Members of the public – and children in particular – play a key role in our scientific community. They are often the eyes and the ears for detecting and reporting emerging phenomena. This is especially true for deformed frogs. Many, if not most, observations of abnormal amphibians originate with kids, who pass along their observations to parents and, in turn, to scientists. Recognizing the importance of these reports, we have worked closely with FieldScope and the National Geographic Society to develop a citizen science platform through which people can easily report their observations and learn more about deformed frogs.
Because the online interface includes data from locations across the United States, including over 30 amphibian species, school groups and interested researchers can also use the database to map patterns of deformities by type, by time, or by frequency. To learn more about malformations in amphibians, how to identify species, or to report a malformation observation in your area, visit Malformation Nation. Your reports are often very useful and greatly appreciated; however, for your safety and that of the animal we advise against getting too close to or handling any sick or diseased animals.
We have cultivated a close collaboration with Freshwaters Illustrated, a multimedia non-profit organization devoted to the conservation of freshwater organisms and their habitats. They work tirelessly to bring the world of freshwater to life – using imagery and video to capture the cryptic but fascinating interactions unfolding within ponds, lakes, and rivers, sometimes in our own backyards. Through our ongoing working relationship, we have highlighted the ghastly nature of frog deformities and the critical role of parasite infection in driving such abnormalities, producing both high quality imagery and video vignettes that have been used extensively by educators, media outlets, and conservation groups. New videos and projects are currently in development so stay tuned!
Ongoing emergence of infectious diseases in wildlife has prompted renewed interest in the effects of disease on conservation. Infections ranging from salmonid whirling disease to crayfish plague have had devastating effects in managed and wild populations of freshwater organisms. The purpose behind the Aquatic Parasite Observatory is to investigate infections and their consequences for freshwater taxa, with a focus on amphibians, birds, snails, and fishes. This effort was initially launched to examine the role of infectious agents for amphibians, which have become the most threatened class of vertebrates worldwide due in part to infectious disease threats. In cooperation with the US Fish and Wildlife Service, we examined parasites of amphibians collected across National Wildlife Refuges in the United States, which formed the initial nucleus of APO. The website currently includes information on a wide range of parasites found in different freshwater hosts and detailed information on their identification, taxonomy, life cycle, and pathology, if known. It also features information on which parasites have been recorded in different hosts and, for well-studied species, maps of their geographic distribution. Ultimately, this dataset – which continues to grow every year – will be invaluable for understanding large-scale patterns of parasite diversity and abundance, which has enormous relevance for assessing environmental quality (bioindicator species), detecting newly emerging infections, and testing macroecological theory applied to infections.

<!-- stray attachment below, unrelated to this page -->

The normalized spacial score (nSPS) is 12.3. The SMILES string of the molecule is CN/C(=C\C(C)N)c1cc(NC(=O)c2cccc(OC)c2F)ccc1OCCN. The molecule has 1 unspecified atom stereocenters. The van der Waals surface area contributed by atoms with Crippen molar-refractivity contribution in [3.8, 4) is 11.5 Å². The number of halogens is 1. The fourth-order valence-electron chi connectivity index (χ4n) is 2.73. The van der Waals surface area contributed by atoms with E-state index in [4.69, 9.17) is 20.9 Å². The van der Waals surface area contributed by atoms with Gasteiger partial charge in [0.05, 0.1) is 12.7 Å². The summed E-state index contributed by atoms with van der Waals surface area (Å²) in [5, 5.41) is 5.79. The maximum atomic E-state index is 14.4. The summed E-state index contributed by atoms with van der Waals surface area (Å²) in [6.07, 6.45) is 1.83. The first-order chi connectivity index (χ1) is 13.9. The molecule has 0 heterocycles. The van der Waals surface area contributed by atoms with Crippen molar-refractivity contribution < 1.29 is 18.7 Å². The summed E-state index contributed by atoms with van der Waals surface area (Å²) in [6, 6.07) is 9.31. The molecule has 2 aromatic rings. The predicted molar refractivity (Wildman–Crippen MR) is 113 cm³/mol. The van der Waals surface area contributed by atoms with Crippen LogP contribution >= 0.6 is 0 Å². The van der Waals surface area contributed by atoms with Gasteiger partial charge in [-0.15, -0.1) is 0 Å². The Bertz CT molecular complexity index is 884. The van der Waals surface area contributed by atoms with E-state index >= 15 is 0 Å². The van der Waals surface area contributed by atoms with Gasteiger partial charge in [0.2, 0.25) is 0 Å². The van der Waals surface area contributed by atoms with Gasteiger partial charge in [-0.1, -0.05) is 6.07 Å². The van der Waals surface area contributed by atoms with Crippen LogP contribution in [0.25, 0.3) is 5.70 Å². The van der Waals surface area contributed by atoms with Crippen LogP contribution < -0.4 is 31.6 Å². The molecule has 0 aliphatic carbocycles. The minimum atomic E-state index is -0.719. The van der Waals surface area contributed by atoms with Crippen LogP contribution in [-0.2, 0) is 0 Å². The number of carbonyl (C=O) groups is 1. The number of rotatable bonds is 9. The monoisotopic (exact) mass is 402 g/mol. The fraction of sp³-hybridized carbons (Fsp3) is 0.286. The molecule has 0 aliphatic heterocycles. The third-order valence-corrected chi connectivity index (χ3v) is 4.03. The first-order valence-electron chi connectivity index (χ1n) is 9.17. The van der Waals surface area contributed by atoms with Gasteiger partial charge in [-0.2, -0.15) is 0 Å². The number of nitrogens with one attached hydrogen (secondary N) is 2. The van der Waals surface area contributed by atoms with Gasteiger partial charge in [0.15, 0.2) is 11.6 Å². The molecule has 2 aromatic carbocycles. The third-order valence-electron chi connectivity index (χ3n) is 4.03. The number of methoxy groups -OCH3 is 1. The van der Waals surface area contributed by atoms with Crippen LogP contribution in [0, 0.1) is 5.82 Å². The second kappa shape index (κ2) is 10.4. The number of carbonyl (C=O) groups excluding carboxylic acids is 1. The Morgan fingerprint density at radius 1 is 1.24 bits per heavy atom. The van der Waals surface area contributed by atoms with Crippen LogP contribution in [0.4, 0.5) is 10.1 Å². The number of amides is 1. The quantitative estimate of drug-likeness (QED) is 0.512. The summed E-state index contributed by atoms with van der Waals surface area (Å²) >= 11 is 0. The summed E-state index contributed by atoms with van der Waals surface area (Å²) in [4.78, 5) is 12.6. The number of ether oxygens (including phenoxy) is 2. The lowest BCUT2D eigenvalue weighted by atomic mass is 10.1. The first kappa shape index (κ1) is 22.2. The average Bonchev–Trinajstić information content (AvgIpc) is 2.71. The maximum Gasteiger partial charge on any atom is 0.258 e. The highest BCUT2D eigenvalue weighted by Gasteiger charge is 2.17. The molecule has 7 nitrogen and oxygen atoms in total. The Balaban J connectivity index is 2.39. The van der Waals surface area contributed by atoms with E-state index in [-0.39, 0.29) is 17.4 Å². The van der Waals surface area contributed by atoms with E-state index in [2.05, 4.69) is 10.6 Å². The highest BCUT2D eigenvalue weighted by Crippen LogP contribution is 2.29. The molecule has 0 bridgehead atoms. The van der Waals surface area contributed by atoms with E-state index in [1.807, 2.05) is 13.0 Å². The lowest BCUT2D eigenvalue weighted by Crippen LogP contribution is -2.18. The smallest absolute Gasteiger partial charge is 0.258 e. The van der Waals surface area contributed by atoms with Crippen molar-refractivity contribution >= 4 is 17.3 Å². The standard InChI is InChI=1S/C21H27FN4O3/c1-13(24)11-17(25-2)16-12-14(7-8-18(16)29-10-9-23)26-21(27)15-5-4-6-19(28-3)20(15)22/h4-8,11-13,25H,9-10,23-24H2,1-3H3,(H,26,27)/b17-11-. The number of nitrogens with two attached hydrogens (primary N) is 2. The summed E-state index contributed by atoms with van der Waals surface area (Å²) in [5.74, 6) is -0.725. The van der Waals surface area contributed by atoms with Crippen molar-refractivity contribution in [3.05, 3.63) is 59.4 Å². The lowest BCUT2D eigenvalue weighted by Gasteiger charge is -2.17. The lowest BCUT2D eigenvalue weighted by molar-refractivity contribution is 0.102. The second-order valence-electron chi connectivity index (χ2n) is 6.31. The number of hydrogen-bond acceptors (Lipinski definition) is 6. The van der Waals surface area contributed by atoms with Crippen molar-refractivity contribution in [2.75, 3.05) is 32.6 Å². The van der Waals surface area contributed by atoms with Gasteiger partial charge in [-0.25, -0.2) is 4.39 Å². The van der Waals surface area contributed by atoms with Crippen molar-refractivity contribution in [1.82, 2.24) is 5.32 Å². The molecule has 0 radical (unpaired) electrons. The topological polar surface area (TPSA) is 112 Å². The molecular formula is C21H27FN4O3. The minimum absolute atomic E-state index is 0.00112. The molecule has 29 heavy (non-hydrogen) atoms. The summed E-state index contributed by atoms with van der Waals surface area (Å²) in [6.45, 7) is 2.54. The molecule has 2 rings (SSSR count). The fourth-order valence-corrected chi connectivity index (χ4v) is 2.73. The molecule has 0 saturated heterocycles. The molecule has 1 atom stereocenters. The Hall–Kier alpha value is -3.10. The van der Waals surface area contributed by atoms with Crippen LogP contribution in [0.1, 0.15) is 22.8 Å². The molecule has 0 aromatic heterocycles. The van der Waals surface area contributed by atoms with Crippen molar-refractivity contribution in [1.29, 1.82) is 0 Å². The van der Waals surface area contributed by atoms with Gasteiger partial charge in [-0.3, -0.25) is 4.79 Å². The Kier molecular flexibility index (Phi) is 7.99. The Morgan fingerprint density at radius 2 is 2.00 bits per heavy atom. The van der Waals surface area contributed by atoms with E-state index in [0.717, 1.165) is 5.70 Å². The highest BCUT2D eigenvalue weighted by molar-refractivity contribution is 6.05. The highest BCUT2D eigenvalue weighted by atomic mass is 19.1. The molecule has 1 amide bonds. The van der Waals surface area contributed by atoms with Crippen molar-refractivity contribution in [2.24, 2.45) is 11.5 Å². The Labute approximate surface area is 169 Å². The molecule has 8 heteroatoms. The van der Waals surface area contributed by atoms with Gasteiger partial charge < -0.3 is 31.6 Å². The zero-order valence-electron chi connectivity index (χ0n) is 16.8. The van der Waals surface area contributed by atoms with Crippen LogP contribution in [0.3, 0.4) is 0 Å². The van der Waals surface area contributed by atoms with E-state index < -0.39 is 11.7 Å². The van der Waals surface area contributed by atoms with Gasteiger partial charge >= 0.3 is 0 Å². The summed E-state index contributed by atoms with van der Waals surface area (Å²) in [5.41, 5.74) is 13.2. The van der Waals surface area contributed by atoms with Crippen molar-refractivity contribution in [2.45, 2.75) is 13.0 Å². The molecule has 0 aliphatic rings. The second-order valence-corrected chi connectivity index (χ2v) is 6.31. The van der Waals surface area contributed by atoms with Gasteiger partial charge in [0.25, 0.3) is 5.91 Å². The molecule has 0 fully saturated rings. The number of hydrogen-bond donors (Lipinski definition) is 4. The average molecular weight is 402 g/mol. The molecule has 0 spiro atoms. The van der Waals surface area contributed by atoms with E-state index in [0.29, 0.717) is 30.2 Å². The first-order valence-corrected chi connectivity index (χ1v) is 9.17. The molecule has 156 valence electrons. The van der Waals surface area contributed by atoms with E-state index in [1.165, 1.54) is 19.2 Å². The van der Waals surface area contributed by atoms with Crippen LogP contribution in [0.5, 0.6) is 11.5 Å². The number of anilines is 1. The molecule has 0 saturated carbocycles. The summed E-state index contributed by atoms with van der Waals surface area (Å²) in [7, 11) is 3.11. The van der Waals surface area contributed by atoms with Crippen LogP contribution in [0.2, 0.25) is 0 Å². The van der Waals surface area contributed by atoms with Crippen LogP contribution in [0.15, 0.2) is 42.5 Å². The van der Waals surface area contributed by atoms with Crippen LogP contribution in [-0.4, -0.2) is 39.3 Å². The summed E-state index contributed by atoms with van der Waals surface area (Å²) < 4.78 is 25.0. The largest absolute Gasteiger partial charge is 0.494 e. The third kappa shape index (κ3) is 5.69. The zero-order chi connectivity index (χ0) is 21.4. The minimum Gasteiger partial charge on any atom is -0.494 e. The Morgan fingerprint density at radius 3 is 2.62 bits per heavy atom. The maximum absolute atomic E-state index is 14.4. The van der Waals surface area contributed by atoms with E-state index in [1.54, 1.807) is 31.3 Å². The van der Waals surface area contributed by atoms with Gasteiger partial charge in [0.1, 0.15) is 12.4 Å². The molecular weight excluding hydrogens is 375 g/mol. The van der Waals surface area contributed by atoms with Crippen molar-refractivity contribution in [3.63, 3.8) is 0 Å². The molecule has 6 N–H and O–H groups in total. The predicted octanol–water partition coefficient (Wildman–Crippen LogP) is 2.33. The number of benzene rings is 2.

Our lab is working actively to connect K-12 students with the biological world around them through experiential education. We are currently collaborating with the Science Discovery Center, which is a education outreach program at CU that brings students and researchers together through interactive programs. This program introduces students to the importance of biodiversity in ecosystems and explores its influence on system-level responses, including pathogen transmission. As one educational component, students play a 'biodiversity' board game that incorporates our research on interactions between hosts and parasites to understand the importance of species composition and richness.
Interested in learning more about the Johnson Lab? Find out more about specific projects by checking out our other websites. If you would like to support future research, click the link below to make a donation to the Johnson Lab.